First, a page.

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Re: RMS is at it again

   From: Ulrich Drepper <>
   Date: 26 Jun 2000 14:45:41 -0700

   A few weeks ago RMS started the next attack on me (a single mail,
   followed by indirect tries to take influence, followed by another mail

Could any of us try to press him to back off?

IMHO a steering committee wouldn't make sense for a project with the
number of people actively contributing that we have now.  In a sense
libc-hacker already is that steering committee.  A formal steering
committee means more burocracy, which we don't need at all.

In my opinion you're functioning pretty good as maintainer of glibc.
Your response time is very low, and glibc is one of the cleanest GNU
projects around.

   Since I don't see any room for maneuvers I see three ways out (those
   longer on this list will remember his last attempt and find the
   possibilities quite similar):

   1. Nothing changes.  Probably the best for the project, worst for RMS'

Indeed.  Can't you just ignore RMS and continue what you've been doing
the past few years?

   2. If people want this, I'll split from the FSF and create a "Free libc"
      or whatever.  No restrictions imposed by the FSF (which will make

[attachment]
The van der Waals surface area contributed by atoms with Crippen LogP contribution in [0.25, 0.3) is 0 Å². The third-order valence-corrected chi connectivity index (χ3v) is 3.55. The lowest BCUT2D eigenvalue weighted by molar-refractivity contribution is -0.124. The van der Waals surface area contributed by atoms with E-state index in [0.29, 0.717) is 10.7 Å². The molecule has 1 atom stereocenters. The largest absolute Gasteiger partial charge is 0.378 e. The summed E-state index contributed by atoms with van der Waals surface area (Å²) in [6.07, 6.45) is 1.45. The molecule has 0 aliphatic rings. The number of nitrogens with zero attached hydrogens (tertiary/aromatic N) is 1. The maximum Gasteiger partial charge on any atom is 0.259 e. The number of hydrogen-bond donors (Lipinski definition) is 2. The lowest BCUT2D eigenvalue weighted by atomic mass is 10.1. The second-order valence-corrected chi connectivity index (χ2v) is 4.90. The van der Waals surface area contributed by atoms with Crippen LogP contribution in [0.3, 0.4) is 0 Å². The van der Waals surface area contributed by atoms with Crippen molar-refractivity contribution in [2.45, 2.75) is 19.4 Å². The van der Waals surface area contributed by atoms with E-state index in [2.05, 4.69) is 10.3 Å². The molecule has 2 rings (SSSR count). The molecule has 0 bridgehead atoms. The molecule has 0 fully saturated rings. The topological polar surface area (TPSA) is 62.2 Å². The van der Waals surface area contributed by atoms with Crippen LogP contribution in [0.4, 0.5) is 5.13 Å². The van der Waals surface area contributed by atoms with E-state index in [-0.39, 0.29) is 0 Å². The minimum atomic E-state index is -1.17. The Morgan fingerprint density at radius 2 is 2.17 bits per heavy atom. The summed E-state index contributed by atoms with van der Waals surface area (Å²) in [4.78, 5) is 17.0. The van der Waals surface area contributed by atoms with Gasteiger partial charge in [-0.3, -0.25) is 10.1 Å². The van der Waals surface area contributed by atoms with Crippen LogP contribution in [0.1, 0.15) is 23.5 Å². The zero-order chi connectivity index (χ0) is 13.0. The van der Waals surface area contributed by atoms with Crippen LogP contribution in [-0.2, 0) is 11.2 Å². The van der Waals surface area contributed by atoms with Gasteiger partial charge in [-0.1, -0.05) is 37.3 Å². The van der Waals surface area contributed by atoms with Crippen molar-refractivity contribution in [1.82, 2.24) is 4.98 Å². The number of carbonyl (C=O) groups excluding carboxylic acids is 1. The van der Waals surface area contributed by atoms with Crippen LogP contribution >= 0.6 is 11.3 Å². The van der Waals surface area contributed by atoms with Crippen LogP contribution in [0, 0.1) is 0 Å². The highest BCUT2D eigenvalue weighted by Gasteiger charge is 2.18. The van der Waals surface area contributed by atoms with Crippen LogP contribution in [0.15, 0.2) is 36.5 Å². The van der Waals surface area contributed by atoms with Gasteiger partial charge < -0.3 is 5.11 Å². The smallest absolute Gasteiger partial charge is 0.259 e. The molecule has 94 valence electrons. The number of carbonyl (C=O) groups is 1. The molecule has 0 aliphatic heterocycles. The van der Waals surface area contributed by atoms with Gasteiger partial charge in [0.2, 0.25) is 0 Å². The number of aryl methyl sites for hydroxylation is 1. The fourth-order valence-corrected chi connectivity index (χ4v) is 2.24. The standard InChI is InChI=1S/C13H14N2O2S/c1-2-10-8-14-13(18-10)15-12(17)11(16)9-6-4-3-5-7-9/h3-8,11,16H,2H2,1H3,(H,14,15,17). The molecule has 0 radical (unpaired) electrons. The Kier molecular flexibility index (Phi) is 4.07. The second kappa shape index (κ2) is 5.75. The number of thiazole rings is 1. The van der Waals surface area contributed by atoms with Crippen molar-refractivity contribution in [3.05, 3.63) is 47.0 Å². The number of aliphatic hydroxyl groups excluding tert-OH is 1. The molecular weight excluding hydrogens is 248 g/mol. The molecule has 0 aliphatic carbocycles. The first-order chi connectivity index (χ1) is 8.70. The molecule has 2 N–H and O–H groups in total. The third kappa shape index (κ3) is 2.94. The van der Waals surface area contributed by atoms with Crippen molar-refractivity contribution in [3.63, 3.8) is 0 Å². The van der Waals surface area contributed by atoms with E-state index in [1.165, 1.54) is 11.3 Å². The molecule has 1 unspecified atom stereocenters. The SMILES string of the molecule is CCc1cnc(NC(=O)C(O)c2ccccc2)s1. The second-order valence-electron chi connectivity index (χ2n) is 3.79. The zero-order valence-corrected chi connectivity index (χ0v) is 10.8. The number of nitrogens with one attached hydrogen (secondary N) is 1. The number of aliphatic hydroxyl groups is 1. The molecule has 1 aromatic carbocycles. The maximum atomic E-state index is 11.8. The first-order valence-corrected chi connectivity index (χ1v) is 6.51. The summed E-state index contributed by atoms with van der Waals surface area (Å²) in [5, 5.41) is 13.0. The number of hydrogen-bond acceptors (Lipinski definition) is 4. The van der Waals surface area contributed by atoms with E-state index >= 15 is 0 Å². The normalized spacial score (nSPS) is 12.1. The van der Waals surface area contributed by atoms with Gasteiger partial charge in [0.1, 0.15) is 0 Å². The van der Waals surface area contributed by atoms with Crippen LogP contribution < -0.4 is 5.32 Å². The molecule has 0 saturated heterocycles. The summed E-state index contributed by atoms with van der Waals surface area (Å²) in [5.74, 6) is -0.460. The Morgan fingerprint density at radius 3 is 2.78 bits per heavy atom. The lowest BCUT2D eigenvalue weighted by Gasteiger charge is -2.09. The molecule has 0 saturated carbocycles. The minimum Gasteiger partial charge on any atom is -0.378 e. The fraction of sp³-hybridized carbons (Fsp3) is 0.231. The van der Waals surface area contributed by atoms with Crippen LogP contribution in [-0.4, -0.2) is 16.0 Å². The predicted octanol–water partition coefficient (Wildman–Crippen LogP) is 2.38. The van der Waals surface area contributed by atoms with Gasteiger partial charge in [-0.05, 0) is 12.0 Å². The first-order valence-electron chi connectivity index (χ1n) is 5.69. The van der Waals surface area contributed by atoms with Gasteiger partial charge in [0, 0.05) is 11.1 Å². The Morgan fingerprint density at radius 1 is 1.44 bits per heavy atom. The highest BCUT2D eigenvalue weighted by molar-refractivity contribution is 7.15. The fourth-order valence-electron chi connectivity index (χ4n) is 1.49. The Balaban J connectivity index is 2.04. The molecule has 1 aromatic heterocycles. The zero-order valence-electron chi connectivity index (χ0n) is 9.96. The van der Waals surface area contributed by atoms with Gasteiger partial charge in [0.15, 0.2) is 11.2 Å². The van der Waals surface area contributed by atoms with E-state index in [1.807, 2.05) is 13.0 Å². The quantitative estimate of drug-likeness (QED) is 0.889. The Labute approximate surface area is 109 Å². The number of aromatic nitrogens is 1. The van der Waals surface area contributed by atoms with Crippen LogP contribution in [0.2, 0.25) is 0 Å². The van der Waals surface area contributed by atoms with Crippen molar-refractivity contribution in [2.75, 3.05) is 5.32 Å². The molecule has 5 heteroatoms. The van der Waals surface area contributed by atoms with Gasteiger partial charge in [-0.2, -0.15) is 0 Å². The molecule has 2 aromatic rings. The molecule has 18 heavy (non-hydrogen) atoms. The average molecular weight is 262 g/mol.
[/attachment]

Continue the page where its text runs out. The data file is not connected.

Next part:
many possible contributors happy, especially on the Linux side) will
      hinder the development.

I don't believe this will lead to more contributers.  I don't expect
those people "on the Linux side" who would be made happy by this, to
bring anything constructive to us.

I'm a bit afraid that moving away from the FSF would significantly
increase the amount of politcal flaming.

      It also means that the new code developed on this side (as opposed to
      a potentially continued FSF version) can be used by the FSF since
      assignments are missing.  It also means that the manual cannot be
      printed and sold anymore unless they find somebody to duplicate the

That would probably mean that other GNU projects wouldn't benefit from
changes made to things like regex.c and strftime.c anymore.

      This approach would only ease my (and probably your) work and will be
      attractive at least in the Linux arena.  Don't know about Hurd.

I don't think "Linux-only" would be good for the project.  The fact
that glibc is actually used on the Hurd, forces us to split out
kernel-dependent stuff, which IMHO is good.

It would probably not be acceptable to use your "Free libc" for the
official GNU system (AKA the Hurd).  That would probably mean that
we'de have to start some sort of "Free Hurd" too.  Otherwise the Hurd
would probably die, which is a bit of a pity since it's so much fun to
hack at.

   3. If #2 is not what people want, I'll step down completely.  Glibc is
      now at a point where it more or less does what I want and I can go
      back to actually using it.

Which means that glibc will become maintainerless, forcing RMS to seek
a new maintainer, which he probably won't find amoung any of us.  That
should teach him!

Seriously, I wouldn't want to force you to step down, but I'm not at
all confident that #2 is a viable option.


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